Once you know who you’re speaking to, clearly define what message you need to communicate to them. Be specific, and even write it down in plain language before you start drafting your headlines.
To clearly articulate your message, ask yourself questions like:
Take the list you drafted above, and highlight or write down the words that will pique your target market’s interest, or trigger their ‘hot buttons’.
If you’re selling vacuum cleaners to young mothers, you’re going to want to identify words that would appeal to her desire to keep her home germ free for toddlers, and make her cleaning efforts easier and less time consuming.
When you’re writing for sales and marketing, always try to paint a picture for your audience. Carefully select descriptive words they will relate to and resonate with, and strong power words.
For example, phrases like “challenging outdoor experiences” would appeal to physically fit readers, but not those who don’t like to exercise.
Direct Headlines clearly and simply state the offer or message, without any attempt at humour or cleverness. Pure Silk Scarves – 40% This Weekend Only | Brand New Security System Just $99 Per Month
Indirect Headlines are subtle, and often use curiosity to pique a reader’s interest before providing an explanation in the body copy. Clever puns, figures of speech and double meanings are often used.
News Headlines mimic a headline you would read in the newspaper and are a great option for a new product announcement or industry scoop. These work best when you actually have news, and can stay focused on benefits, not features.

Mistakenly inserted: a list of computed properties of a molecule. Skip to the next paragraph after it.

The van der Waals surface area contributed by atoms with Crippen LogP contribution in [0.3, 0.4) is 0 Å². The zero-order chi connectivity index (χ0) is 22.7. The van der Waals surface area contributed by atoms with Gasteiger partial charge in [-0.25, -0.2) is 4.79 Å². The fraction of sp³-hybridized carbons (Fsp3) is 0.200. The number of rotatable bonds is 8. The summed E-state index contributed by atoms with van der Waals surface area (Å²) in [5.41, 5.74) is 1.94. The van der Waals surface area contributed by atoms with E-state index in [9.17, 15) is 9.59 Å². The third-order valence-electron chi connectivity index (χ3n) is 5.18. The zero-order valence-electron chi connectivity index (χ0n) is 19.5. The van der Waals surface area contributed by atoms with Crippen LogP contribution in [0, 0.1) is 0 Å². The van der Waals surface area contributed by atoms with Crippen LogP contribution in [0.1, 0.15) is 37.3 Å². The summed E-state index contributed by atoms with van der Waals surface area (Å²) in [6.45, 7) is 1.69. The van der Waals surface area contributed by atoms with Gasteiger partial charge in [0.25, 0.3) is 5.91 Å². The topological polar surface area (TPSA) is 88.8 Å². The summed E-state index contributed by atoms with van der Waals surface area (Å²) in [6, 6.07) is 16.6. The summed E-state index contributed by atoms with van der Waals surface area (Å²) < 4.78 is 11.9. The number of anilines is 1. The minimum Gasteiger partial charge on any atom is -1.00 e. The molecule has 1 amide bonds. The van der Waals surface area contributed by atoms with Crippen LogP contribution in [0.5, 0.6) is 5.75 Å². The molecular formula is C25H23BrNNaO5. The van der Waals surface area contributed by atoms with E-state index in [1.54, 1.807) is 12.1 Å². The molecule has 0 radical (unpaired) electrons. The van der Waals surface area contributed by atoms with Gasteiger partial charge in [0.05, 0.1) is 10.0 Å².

Question Headlines ask the reader something they can closely relate to or would need to continue reading to discover the answer. Questions are easy to read, and can immediately tap into your reader’s emotions.
‘How to’ Headlines indicate that the rest of the copy or the offer itself will describe a step-by-step process of interest or use to the reader. These two words create headlines that work wonders. How to find a job in a recession | How to start a profitable internet business from scratch.
Command Headlines are similar to direct headlines, but always start with a strong verb or command for action. It usually focuses on the most important benefit you offer your reader. Triple your energy in just three days | Stop wasting money when you travel.
‘Reasons Why’ or ‘Ways to’ Headlines precede lists of tips, suggestions, product benefits or even mistakes of interest to your target audience. Keep the list to a reasonable length or you’ll run the risk of losing your reader. Eight ways to save money around the house
Testimonial Headlines use other people’s opinions and expertise to persuade a reader to keep reading and begin to build trust. Quotation marks are used to indicate that the words are a testimonial, not the words of your business, and they can increase readership by almost 30%.
Use the number of words you need to get your point across, without writing a paragraph. Remember that your headline needs to do one thing: get the reader to keep reading.
Don’t be afraid to draft pages of headlines or sift through the pages of a thesaurus before you get yours just right. Sometimes you’re only a word or two away from transforming a boring headline into a really effective one. Some examples:
Example Headline Templates
As always, you will need to test and measure the strength of your headlines. Try to test at least two “hot buttons” in different media to determine where your target audience’s reaction is the strongest.
You can leverage off of the information gathered from testing and measuring your powerful offer as well. For example, if the offer geared to safety and security concerns was a roaring success, headlines that tap into those motivators will also be successful.